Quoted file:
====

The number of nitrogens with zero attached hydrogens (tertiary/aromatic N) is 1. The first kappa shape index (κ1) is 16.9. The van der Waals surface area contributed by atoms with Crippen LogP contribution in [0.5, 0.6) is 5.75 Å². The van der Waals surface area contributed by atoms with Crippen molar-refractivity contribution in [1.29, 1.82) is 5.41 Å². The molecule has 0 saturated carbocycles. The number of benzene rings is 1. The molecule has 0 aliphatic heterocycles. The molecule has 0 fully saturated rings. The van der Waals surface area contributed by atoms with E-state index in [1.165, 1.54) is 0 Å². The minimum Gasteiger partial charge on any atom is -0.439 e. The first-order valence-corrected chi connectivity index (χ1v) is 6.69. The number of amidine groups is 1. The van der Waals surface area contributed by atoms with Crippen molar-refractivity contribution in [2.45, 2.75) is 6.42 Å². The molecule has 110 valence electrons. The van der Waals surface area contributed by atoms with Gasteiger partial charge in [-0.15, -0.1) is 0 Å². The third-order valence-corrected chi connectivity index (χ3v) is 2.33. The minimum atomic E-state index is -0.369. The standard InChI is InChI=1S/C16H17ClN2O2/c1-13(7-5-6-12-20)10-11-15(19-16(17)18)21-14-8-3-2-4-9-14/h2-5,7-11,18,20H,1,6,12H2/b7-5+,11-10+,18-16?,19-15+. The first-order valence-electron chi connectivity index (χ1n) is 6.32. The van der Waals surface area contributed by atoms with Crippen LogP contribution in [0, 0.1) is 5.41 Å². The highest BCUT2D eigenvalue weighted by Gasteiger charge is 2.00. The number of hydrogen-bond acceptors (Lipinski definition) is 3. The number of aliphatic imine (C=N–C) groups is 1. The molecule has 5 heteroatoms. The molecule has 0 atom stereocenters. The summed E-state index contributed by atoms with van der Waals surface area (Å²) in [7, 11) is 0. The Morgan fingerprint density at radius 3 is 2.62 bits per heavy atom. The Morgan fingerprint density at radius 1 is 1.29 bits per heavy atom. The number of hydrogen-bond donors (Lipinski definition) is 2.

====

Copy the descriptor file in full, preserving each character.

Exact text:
The number of nitrogens with zero attached hydrogens (tertiary/aromatic N) is 1. The first kappa shape index (κ1) is 16.9. The van der Waals surface area contributed by atoms with Crippen LogP contribution in [0.5, 0.6) is 5.75 Å². The van der Waals surface area contributed by atoms with Crippen molar-refractivity contribution in [1.29, 1.82) is 5.41 Å². The molecule has 0 saturated carbocycles. The number of benzene rings is 1. The molecule has 0 aliphatic heterocycles. The molecule has 0 fully saturated rings. The van der Waals surface area contributed by atoms with E-state index in [1.165, 1.54) is 0 Å². The minimum Gasteiger partial charge on any atom is -0.439 e. The first-order valence-corrected chi connectivity index (χ1v) is 6.69. The number of amidine groups is 1. The van der Waals surface area contributed by atoms with Crippen molar-refractivity contribution in [2.45, 2.75) is 6.42 Å². The molecule has 110 valence electrons. The van der Waals surface area contributed by atoms with Gasteiger partial charge in [-0.15, -0.1) is 0 Å². The third-order valence-corrected chi connectivity index (χ3v) is 2.33. The minimum atomic E-state index is -0.369. The standard InChI is InChI=1S/C16H17ClN2O2/c1-13(7-5-6-12-20)10-11-15(19-16(17)18)21-14-8-3-2-4-9-14/h2-5,7-11,18,20H,1,6,12H2/b7-5+,11-10+,18-16?,19-15+. The first-order valence-electron chi connectivity index (χ1n) is 6.32. The van der Waals surface area contributed by atoms with Crippen LogP contribution in [0, 0.1) is 5.41 Å². The highest BCUT2D eigenvalue weighted by Gasteiger charge is 2.00. The number of hydrogen-bond acceptors (Lipinski definition) is 3. The number of aliphatic imine (C=N–C) groups is 1. The molecule has 5 heteroatoms. The molecule has 0 atom stereocenters. The summed E-state index contributed by atoms with van der Waals surface area (Å²) in [7, 11) is 0. The Morgan fingerprint density at radius 3 is 2.62 bits per heavy atom. The Morgan fingerprint density at radius 1 is 1.29 bits per heavy atom. The number of hydrogen-bond donors (Lipinski definition) is 2.